Sentinel node biopsy in breast cancer : aspects on validation, diagnostics and lymphatic drainage pattern

Detta är en avhandling från Stockholm : Karolinska Institutet, Department of Molecular Medicine and Surgery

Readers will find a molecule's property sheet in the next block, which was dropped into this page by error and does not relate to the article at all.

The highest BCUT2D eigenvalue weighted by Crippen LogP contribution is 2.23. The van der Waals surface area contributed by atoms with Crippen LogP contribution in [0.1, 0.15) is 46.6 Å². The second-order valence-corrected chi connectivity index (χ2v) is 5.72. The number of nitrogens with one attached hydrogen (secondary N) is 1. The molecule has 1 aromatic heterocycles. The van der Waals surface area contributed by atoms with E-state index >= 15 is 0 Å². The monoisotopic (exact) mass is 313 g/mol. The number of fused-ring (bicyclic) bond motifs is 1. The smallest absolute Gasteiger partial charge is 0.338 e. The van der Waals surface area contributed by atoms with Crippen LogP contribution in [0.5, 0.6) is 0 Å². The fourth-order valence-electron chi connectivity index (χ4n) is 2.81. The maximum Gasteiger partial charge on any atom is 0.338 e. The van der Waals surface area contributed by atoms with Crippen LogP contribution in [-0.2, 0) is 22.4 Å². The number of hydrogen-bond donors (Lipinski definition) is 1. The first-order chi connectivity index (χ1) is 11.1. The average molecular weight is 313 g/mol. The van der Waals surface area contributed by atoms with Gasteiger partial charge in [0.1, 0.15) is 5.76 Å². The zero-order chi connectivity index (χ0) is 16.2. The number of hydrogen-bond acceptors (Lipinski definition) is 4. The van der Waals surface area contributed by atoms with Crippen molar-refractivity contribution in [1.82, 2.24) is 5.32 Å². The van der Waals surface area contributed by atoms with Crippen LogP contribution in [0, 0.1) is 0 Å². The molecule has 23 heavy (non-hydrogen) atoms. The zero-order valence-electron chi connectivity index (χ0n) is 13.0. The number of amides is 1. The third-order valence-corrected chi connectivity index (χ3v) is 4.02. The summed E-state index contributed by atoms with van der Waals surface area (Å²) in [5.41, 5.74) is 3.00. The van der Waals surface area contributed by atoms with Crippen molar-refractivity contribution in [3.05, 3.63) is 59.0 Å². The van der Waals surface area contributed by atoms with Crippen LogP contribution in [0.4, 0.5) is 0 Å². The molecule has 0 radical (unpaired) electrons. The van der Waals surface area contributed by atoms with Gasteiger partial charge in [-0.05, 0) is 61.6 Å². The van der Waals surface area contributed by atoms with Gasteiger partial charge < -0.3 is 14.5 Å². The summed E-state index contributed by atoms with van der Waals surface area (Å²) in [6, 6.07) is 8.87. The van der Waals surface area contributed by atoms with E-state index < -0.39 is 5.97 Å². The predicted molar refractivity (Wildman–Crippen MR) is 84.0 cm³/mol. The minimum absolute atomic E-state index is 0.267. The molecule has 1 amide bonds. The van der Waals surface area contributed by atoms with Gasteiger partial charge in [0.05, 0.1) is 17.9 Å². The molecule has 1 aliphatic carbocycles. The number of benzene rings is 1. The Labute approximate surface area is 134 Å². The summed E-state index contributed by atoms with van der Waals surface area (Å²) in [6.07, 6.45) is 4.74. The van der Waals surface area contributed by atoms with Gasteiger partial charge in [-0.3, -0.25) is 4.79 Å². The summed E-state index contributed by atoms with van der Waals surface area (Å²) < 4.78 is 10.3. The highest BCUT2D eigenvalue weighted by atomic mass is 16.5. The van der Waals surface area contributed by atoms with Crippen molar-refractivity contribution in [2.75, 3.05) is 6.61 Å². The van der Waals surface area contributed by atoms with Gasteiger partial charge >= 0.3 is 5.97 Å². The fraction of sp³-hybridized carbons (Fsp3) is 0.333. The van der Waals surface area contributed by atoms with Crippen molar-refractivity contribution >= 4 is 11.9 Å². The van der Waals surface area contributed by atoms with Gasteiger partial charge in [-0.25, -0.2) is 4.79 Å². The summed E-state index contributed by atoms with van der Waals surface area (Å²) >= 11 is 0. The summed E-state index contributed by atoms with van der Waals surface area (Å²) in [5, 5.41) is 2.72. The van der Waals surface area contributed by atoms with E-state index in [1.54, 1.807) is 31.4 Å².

Sammanfattning: Axillary lymph node status is the most important pathological determinant of prognosis in early breast cancer. Determination of axillary status is crucial in clinical decision-making. Total axillary lymphadenectomy is generally accepted as a reliable staging procedure. Routine axillary lymph node dissection (ALND) is being increasingly replaced by sentinel node biopsy (SNB) - detection and analysis of the first lymph node that drains the tumour. Immediate, complete ALND after SNB has confirmed that tumour-negative sentinel nodes accurately predict tumour-free axillary nodes in clinically node-negative breast cancer patients. This thesis validates the feasibility and accuracy of SNB in palpable and non-palpable breast cancer, and in women who have had an open biopsy procedure prior to SNB. It also discusses the short-term outcome of patients undergoing SNB as the only axillary procedure and showing a tumour-free sentinel node. Sentinel node biopsy was performed in stages T1 and T2 and clinically node-negative breast cancer patients. A confirmative axillary dissection was performed in paper I and the first part of paper III, whereas in the application phase of paper III, lymph node dissection was performed only in those patients who had metastases in the sentinel lymph node. The detection rate of SN was 90% in palpable tumours in the learning study (n=498 women; paper I), 95% in 57 women with non-palpable tumours and 96% in 75 women with an earlier breast biopsy (paper III). The false-negative rate was 11% in the learning study (paper I), 5.5% in the group of nonpalpable tumours, and 10% among those with an earlier open biopsy (paper III). In the application phase (paper III), 745 patients with non-palpable breast cancer and 86 patients with prior intervention were included. The detection rates were 95.3% (710/745) and 90.7% (78/86), respectively. During the follow-up time of almost 2 years, no axillary relapse was found among the 103 patients with a positive SLN that was followed by ALND. Two axillary relapses were found among the 607 patients with a negative SNB. No axillary relapse was found among women who had had an open biopsy procedure prior to SNB (paper III). All sentinel nodes were submitted for histopathological processing using frozen-section examination with hematoxylin-eosin staining (H&E). In a separate study, H&E was compared with immunohistochemistry with cytokeratin antibodies (MC), and imprint cytology (IC) (paper II). The overall sensitivity of intraoperative frozen section examination with H&E staining was 72.3%, with IHC 72.3% and with IC 48.9%. The accuracy of the three methods was 87.3%, 87.3% and 76.5%, respectively. Combining intraoperative frozen section with H&E staining and IHC raised the sensitivity to 80.9%, whereas the addition of intraoperative IC examination did not affect the results. The sensitivity of intraoperative frozen section for micrometastases was 35% with H&E staining, 45% with MC and 55% with IC (paper II). In a study including 30 patients operated with SNB alone and 30 patients with SNB and axillary clearance (ALND), a comparison was made of the clinical outcome, lymphoscintigraphy of the arm, arm volume, skin circulation and skin temperature, 2-3 years after radiotherapy (paper IV). None of die 30 patients operated with SNB showed any clinical manifestation of lymph oedema. Of the 30 patients operated with ALND, 6 (20%) had clinical lymph oedema, defined as an arm volume increase of more than 10% in the affected arm compared to the nonoperated arm (paper IV). Conclusion: Sentinel node biopsy is feasible and safe in palpable and non-palpable breast cancer and after previous breast biopsy. Sentinel node biopsy can accurately predict the nodal status of the axilla. The intraoperative frozen section analysis of SNB with H&E staining showed an acceptable sensitivity in detecting macrometastases in the lymph node. Lymph drainage in the operated arm and morbidity both seemed to be less affected by SNB than by ALND.

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